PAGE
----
Feedback and Coaching
Instructors are guides and coaches, but they are not necessarily functional experts on individual management concepts. They assess the ability of the student to analyze and reflect and communicate. The instructor provides feedback on clarity of thought, consistency of reflection and engagement, professionalism and quality of communications. Instructors act as a sounding board for the process of creating a path for professional growth for a manager.
The Flexible Internship Program is effective as of May 1, 2016. The new program requirements apply to students beginning the Full-Time MBA program in Fall of 2016. Students who are currently enrolled can choose to complete their degree under the existing requirements under which they entered the program, or “opt in” to the program change if they prefer the new program requirements.
Scholarships and Awards
This scholarship, the full tuition value for an MBA, is the largest and most prestigious entrance scholarship available and is awarded annually to one truly exceptional student. Names in honour of the Rotman School of Management’s lead benefactor, Joseph L. Rotman.
Each year, the Rotman School grants entrance scholarships, fellowships and awards to approximately one third of our students. These are offered on the basis of exceptional merit and typically range from $10,000 to full tuition. No separate award application is required and you will be automatically considered for these awards when your application is reviewed for admission.
Up to $600,000 is reserved exclusively for the JD/MBA program.
New: Regional Awards
One exceptional candidate from each of the following regions receives a $40,000 Entrance Award:
- Latin America/Mexico
- Middle East/Africa
New: MGA/MBA Awards
The top student in the MGA/MBA Program receives a $30,000 Entrance Award.
New: Skoll/MBA Awards
Successful Skoll/MBA candidates will be considered for Entrance Awards ranging from $10,000 to $30,000.
The Rotman School offers a number of scholarships, fellowships and awards to students who have completed the first year of their MBA program. Administered through the Program Services Office, the call of applications (where required) takes place at the end of the Spring Term each year. Most are available to both domestic and international students on the basis of academic merit, while some also consider financial need
The Rotman School offers an academic mentorship program for first-year core courses. Upper-year MBA students with an excellent academic record in a particular course and demonstrated communication skills will be selected to provide academic guidance and support to first-year students. Applications for Rotman Scholar Awards are available at the end of the Spring Term each year.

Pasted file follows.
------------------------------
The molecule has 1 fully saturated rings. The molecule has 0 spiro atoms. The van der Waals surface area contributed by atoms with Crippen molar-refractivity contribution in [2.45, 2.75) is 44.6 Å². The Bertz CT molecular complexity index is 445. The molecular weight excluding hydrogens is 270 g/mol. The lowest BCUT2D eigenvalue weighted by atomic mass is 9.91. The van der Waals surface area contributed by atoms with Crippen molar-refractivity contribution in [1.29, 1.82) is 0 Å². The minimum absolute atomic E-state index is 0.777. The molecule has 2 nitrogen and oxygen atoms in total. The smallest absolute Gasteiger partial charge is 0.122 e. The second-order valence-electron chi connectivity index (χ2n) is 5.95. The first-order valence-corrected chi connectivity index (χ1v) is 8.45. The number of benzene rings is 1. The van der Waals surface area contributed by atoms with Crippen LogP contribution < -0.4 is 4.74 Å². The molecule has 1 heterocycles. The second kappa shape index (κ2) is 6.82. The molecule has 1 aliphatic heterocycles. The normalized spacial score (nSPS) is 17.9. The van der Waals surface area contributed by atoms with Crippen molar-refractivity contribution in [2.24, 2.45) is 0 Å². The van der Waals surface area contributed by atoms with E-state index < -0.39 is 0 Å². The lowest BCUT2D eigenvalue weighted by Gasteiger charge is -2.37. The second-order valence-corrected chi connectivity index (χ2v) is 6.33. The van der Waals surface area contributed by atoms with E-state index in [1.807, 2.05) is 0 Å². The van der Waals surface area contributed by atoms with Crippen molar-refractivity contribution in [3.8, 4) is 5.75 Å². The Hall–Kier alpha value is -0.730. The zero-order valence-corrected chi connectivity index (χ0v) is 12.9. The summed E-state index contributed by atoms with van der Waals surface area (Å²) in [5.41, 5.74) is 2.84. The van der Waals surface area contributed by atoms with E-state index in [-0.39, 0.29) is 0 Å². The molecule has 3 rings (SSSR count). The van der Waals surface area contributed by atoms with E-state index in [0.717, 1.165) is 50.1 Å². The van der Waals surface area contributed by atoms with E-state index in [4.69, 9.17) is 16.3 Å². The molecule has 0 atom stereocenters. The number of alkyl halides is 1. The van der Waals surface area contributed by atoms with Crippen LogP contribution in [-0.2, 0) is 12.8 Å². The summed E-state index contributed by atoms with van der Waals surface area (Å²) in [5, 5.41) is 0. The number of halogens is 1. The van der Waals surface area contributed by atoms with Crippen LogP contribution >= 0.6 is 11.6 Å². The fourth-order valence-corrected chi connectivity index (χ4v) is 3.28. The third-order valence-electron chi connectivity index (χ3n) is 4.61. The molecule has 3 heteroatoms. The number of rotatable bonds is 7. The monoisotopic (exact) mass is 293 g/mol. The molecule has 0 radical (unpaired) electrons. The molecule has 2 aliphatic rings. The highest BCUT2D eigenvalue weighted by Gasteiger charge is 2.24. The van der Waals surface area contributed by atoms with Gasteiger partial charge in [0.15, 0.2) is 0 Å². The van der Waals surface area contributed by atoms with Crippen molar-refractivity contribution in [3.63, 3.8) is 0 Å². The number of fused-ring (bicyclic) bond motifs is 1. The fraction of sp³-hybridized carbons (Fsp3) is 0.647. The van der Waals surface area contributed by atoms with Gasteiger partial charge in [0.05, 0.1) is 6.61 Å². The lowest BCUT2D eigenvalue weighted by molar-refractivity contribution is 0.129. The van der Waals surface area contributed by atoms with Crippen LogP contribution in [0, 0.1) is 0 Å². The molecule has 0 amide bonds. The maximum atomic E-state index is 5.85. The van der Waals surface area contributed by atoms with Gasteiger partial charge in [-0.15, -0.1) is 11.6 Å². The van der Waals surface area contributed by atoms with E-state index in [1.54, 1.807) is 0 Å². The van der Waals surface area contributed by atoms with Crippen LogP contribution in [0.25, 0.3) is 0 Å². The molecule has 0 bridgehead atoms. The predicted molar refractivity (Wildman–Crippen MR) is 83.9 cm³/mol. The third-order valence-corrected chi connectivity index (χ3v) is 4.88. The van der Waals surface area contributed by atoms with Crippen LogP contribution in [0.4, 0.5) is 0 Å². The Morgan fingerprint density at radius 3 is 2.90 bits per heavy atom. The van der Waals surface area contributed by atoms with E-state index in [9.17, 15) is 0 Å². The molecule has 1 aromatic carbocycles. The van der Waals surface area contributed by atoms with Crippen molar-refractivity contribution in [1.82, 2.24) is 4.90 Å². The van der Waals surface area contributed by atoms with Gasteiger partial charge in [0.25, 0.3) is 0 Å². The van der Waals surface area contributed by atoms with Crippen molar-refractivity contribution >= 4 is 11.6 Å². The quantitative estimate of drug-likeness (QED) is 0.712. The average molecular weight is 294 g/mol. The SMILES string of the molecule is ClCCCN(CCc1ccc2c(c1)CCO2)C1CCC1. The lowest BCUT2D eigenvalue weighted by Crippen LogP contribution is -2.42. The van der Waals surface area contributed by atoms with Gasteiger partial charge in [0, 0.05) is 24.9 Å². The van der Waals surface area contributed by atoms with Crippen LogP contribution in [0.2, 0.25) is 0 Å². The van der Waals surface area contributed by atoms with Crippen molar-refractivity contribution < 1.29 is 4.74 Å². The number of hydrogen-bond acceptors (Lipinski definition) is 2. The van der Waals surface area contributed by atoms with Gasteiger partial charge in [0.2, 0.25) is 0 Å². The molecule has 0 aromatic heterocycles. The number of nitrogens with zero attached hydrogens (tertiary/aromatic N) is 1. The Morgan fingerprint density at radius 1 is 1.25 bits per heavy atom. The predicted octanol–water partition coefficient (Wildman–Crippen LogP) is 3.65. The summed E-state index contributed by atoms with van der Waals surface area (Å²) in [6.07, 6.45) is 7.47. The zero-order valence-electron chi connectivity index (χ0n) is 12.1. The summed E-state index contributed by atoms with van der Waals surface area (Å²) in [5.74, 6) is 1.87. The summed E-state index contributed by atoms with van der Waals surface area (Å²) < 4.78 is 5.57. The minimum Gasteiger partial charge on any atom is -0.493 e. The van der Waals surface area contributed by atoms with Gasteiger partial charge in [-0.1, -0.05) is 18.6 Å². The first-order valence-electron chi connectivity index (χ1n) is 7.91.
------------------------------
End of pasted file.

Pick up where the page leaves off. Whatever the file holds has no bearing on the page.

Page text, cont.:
Jointly supported by the Ontario Government, the University of Toronto and generous donors to the Rotman School these scholarships are intended to encourage and support academic excellence at the master’s and doctoral levels and are awarded to students enrolled in full-time studies who have obtained a first class standing. An Ontario Graduate Scholarship at the Rotman School of Management is held for one year and valued at $10,000 to $15,000 per year, thanks to the generous support of our donors. The Rotman School’s deadlines for 2017-18 OGS applications are:
For Canadian citizens or Permanent Residents: 1:00 pm EST on Monday, May 1, 2017
Students interested in applying for an Ontario Graduate Scholarship should consult the School of Graduate Studies website for eligibility, conditions and application forms.
The Skoll BASc/MBA program is supported by the generous contributions of the Jeffrey Skoll Foundation and the Canadian Imperial Bank of Commerce (CIBC). These gifts, gratefully received by the University, were matched through a Government of Ontario program called Ontario Students Opportunity Trust Fund (OSOTF).
These scholarships are awarded to students in the BASc/MBA program in the Rotman School who have displayed high academic merit in their first three years of Engineering studies and who have a high level of leadership potential. Additional preference will be given to students who demonstrate financial need.
Eligible students may receive a Skoll scholarship which helps to defray the difference between tuition fees in the Faculty of Applied Science and Engineering and those at the Rotman School of Management. A further award from the CIBC scholarship may be available to eligible students, the amount of which varies from year to year depending upon the number of recipients.
Applications are submitted to the Faculty of Applied Science and Engineering.
All domestic students (Canadian citizens, permanent residents) can access a loan with competitive interest rates and loan limits to cover the full cost of their tuition, from the Bank of Montreal (BMO) or the Royal Bank of Canada (RBC). International students (those on study permits) can also access a BMO or RBC loan secured with a qualified Canadian resident co-signer, cash collateral, or standby letter of credit specifically with BMO.
Government Financial Assistance